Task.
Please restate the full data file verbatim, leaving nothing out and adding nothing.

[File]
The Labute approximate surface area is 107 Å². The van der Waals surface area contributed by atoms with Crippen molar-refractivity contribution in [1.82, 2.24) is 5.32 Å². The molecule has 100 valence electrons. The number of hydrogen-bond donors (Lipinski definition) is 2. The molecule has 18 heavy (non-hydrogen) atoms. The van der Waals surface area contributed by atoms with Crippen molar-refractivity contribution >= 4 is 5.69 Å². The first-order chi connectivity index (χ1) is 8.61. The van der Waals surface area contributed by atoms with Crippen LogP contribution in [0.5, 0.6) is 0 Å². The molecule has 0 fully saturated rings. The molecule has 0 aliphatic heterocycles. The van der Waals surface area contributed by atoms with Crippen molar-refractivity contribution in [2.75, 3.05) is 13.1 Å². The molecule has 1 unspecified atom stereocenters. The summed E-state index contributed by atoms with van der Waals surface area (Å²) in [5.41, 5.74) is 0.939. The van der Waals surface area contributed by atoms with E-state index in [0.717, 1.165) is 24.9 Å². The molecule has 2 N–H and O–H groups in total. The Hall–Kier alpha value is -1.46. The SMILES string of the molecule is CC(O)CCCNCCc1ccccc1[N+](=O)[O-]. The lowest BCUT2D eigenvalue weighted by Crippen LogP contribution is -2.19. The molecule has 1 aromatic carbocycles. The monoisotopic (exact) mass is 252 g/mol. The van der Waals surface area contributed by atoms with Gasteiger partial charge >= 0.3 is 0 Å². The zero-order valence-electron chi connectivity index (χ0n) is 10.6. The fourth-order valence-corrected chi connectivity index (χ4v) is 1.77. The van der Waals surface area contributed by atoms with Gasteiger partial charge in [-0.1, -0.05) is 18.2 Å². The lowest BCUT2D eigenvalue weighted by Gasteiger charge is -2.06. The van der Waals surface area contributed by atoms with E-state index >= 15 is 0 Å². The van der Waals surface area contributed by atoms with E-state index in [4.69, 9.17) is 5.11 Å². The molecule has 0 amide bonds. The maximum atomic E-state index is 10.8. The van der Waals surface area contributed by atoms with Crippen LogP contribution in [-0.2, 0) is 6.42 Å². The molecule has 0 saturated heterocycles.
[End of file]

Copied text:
The Labute approximate surface area is 107 Å². The van der Waals surface area contributed by atoms with Crippen molar-refractivity contribution in [1.82, 2.24) is 5.32 Å². The molecule has 100 valence electrons. The number of hydrogen-bond donors (Lipinski definition) is 2. The molecule has 18 heavy (non-hydrogen) atoms. The van der Waals surface area contributed by atoms with Crippen molar-refractivity contribution >= 4 is 5.69 Å². The first-order chi connectivity index (χ1) is 8.61. The van der Waals surface area contributed by atoms with Crippen LogP contribution in [0.5, 0.6) is 0 Å². The molecule has 0 fully saturated rings. The molecule has 0 aliphatic heterocycles. The van der Waals surface area contributed by atoms with Crippen molar-refractivity contribution in [2.75, 3.05) is 13.1 Å². The molecule has 1 unspecified atom stereocenters. The summed E-state index contributed by atoms with van der Waals surface area (Å²) in [5.41, 5.74) is 0.939. The van der Waals surface area contributed by atoms with E-state index in [0.717, 1.165) is 24.9 Å². The molecule has 2 N–H and O–H groups in total. The Hall–Kier alpha value is -1.46. The SMILES string of the molecule is CC(O)CCCNCCc1ccccc1[N+](=O)[O-]. The lowest BCUT2D eigenvalue weighted by Crippen LogP contribution is -2.19. The molecule has 1 aromatic carbocycles. The monoisotopic (exact) mass is 252 g/mol. The van der Waals surface area contributed by atoms with Gasteiger partial charge >= 0.3 is 0 Å². The zero-order valence-electron chi connectivity index (χ0n) is 10.6. The fourth-order valence-corrected chi connectivity index (χ4v) is 1.77. The van der Waals surface area contributed by atoms with Gasteiger partial charge in [-0.1, -0.05) is 18.2 Å². The lowest BCUT2D eigenvalue weighted by Gasteiger charge is -2.06. The van der Waals surface area contributed by atoms with E-state index >= 15 is 0 Å². The van der Waals surface area contributed by atoms with E-state index in [4.69, 9.17) is 5.11 Å². The molecule has 0 amide bonds. The maximum atomic E-state index is 10.8. The van der Waals surface area contributed by atoms with Crippen LogP contribution in [-0.2, 0) is 6.42 Å². The molecule has 0 saturated heterocycles.